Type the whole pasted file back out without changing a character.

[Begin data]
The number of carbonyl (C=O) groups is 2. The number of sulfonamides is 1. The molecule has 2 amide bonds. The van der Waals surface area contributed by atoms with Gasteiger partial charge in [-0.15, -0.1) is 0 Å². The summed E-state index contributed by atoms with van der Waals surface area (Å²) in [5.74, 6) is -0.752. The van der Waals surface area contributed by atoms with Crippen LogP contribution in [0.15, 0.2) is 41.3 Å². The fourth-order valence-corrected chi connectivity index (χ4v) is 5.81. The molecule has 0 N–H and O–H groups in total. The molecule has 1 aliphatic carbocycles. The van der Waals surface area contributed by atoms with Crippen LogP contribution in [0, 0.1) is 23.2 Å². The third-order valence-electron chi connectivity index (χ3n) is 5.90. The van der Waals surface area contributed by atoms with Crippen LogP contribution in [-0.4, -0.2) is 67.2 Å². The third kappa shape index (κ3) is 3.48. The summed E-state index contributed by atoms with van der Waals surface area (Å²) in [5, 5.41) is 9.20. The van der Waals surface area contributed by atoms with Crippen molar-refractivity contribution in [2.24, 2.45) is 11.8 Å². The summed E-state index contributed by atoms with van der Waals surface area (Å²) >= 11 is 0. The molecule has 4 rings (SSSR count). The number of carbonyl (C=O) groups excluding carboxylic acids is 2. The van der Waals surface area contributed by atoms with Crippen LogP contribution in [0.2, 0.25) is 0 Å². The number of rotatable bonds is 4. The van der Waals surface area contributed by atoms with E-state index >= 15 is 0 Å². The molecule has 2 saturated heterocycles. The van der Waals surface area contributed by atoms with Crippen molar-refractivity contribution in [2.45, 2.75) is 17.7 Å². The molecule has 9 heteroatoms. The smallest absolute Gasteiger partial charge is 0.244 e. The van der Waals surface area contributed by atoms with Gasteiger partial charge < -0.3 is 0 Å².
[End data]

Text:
The number of carbonyl (C=O) groups is 2. The number of sulfonamides is 1. The molecule has 2 amide bonds. The van der Waals surface area contributed by atoms with Gasteiger partial charge in [-0.15, -0.1) is 0 Å². The summed E-state index contributed by atoms with van der Waals surface area (Å²) in [5.74, 6) is -0.752. The van der Waals surface area contributed by atoms with Crippen LogP contribution in [0.15, 0.2) is 41.3 Å². The fourth-order valence-corrected chi connectivity index (χ4v) is 5.81. The molecule has 0 N–H and O–H groups in total. The molecule has 1 aliphatic carbocycles. The van der Waals surface area contributed by atoms with Crippen LogP contribution in [0, 0.1) is 23.2 Å². The third-order valence-electron chi connectivity index (χ3n) is 5.90. The van der Waals surface area contributed by atoms with Crippen LogP contribution in [-0.4, -0.2) is 67.2 Å². The third kappa shape index (κ3) is 3.48. The summed E-state index contributed by atoms with van der Waals surface area (Å²) in [5, 5.41) is 9.20. The van der Waals surface area contributed by atoms with Crippen molar-refractivity contribution in [2.24, 2.45) is 11.8 Å². The summed E-state index contributed by atoms with van der Waals surface area (Å²) >= 11 is 0. The molecule has 4 rings (SSSR count). The number of carbonyl (C=O) groups excluding carboxylic acids is 2. The van der Waals surface area contributed by atoms with Crippen LogP contribution in [0.2, 0.25) is 0 Å². The number of rotatable bonds is 4. The van der Waals surface area contributed by atoms with E-state index >= 15 is 0 Å². The molecule has 2 saturated heterocycles. The van der Waals surface area contributed by atoms with Crippen molar-refractivity contribution in [2.45, 2.75) is 17.7 Å². The molecule has 9 heteroatoms. The smallest absolute Gasteiger partial charge is 0.244 e. The van der Waals surface area contributed by atoms with Gasteiger partial charge < -0.3 is 0 Å².